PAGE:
Corporations aren’t exactly known for their finesse. They’re big, clumsy, and tend to make the worst sorts of mistakes when it comes to dealing with delicate social and relational issues. In fact, there is hardly a corporation or big business out there that doesn’t have its fair share of knuckle-headed facepalms to its name.
Now, some of these moments are much worse than others. The fact is, when some loose cannon gets a hold of Big Company XYZ’s twitter and starts posting ignorant tweets, it definitely looks bad on Big Company XYZ. Perhaps it’s not so surprising then that big corporations always seem to get in trouble like this. They hire interns, newbies, and have thousands of people under their umbrella. Without a doubt somebody is eventually going to say or do something worthy of a face palm.
Luckily for the corporations, not only do they have lots of potential people working for them that can mess things up, but they also have a whole team of lawyers and public relations officials that will cover their footsteps. Of course, for us that’s not a good thing, but that never stopped us from digging up these 25 Regrettable Corporate Facepalms You Probably Recall!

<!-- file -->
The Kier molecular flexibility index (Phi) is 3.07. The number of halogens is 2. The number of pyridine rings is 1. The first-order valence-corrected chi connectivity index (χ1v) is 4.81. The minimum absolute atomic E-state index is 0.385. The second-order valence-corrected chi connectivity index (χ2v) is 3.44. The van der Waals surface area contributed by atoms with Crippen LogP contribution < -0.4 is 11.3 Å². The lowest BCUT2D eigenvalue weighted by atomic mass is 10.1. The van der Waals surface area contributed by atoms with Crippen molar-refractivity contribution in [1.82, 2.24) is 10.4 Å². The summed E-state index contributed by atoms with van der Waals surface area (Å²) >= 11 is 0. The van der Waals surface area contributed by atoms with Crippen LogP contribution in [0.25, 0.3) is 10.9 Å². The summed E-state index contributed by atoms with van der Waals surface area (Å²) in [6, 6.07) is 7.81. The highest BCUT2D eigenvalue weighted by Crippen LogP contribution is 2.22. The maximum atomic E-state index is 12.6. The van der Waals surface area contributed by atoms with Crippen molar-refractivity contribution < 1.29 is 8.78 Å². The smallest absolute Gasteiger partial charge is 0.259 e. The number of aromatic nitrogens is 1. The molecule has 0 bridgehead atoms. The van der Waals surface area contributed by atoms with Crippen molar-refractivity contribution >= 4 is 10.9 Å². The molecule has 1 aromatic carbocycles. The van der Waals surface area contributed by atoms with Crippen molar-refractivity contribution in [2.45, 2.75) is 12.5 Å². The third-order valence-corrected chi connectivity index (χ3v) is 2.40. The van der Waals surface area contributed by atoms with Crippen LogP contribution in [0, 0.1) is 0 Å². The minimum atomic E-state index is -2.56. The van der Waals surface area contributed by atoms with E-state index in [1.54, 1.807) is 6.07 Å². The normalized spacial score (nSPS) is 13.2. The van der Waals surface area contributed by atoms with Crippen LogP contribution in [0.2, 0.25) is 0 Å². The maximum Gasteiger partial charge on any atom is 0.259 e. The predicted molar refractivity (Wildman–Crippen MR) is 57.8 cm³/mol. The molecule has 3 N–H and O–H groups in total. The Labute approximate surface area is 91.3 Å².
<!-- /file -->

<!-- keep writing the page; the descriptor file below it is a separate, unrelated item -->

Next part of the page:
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They put SimCity online to combat piracy but quoted a bunch of other reasons like computers not being able to “handle” the game. Sure enough, backlash forced them to release an offline version not long afterwards.
Apparently Coca-Cola forgot that Fanta was created in Nazi Germany due to a trade embargo. When they came out with their “history of Fanta” ad, the narrator quips, “We are bringing back the feeling of the ‘Good Old Times.'” The ad was pulled shortly thereafter.
When JCPenny introduced its “fair and square” pricing, they removed all sales and sold products at their actual price. Apparently, however, customers like using coupons to buy artificially inflated products. In fact, many customers quit shopping at JCPenny because they felt like they weren’t getting good deals.
Note: In case you didn’t know, this shows why deceptive pricing is standard in the retail industry. People like it.
During the hostage crisis in Sydney in 2014, Uber implemented surge pricing. That basically means that as demand increased, the price shot up. They tried to defend it by saying that they were encouraging drivers to come pick people up. Perhaps not surprisingly, it backfired, and Uber ended up offering free rides not long after.
This Dutch anti-piracy group is one of the most vocal anti-piracy groups out there, so when they got caught pirating music for one of their anti-piracy ads…well, it made the news.